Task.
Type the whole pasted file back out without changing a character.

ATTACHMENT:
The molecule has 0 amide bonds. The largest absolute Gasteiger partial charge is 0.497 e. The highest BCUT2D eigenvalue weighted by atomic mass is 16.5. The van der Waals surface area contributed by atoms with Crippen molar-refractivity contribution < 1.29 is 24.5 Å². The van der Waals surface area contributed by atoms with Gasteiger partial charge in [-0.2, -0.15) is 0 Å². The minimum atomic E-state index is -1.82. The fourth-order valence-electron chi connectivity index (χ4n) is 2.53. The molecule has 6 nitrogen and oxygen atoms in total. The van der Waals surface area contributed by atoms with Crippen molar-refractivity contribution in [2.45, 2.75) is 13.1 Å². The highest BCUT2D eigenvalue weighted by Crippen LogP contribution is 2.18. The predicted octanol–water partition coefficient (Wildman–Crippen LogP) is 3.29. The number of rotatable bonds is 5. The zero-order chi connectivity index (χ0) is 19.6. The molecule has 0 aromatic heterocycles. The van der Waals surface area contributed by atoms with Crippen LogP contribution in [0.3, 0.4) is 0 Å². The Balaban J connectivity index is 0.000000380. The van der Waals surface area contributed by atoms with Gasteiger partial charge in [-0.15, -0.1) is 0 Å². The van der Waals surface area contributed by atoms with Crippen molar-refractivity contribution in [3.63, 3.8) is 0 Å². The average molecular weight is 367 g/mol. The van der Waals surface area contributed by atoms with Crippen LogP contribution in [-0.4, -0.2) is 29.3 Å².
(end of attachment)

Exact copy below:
The molecule has 0 amide bonds. The largest absolute Gasteiger partial charge is 0.497 e. The highest BCUT2D eigenvalue weighted by atomic mass is 16.5. The van der Waals surface area contributed by atoms with Crippen molar-refractivity contribution < 1.29 is 24.5 Å². The van der Waals surface area contributed by atoms with Gasteiger partial charge in [-0.2, -0.15) is 0 Å². The minimum atomic E-state index is -1.82. The fourth-order valence-electron chi connectivity index (χ4n) is 2.53. The molecule has 6 nitrogen and oxygen atoms in total. The van der Waals surface area contributed by atoms with Crippen molar-refractivity contribution in [2.45, 2.75) is 13.1 Å². The highest BCUT2D eigenvalue weighted by Crippen LogP contribution is 2.18. The predicted octanol–water partition coefficient (Wildman–Crippen LogP) is 3.29. The number of rotatable bonds is 5. The zero-order chi connectivity index (χ0) is 19.6. The molecule has 0 aromatic heterocycles. The van der Waals surface area contributed by atoms with Crippen LogP contribution in [0.3, 0.4) is 0 Å². The Balaban J connectivity index is 0.000000380. The van der Waals surface area contributed by atoms with Gasteiger partial charge in [-0.15, -0.1) is 0 Å². The van der Waals surface area contributed by atoms with Crippen molar-refractivity contribution in [3.63, 3.8) is 0 Å². The average molecular weight is 367 g/mol. The van der Waals surface area contributed by atoms with Crippen LogP contribution in [-0.4, -0.2) is 29.3 Å².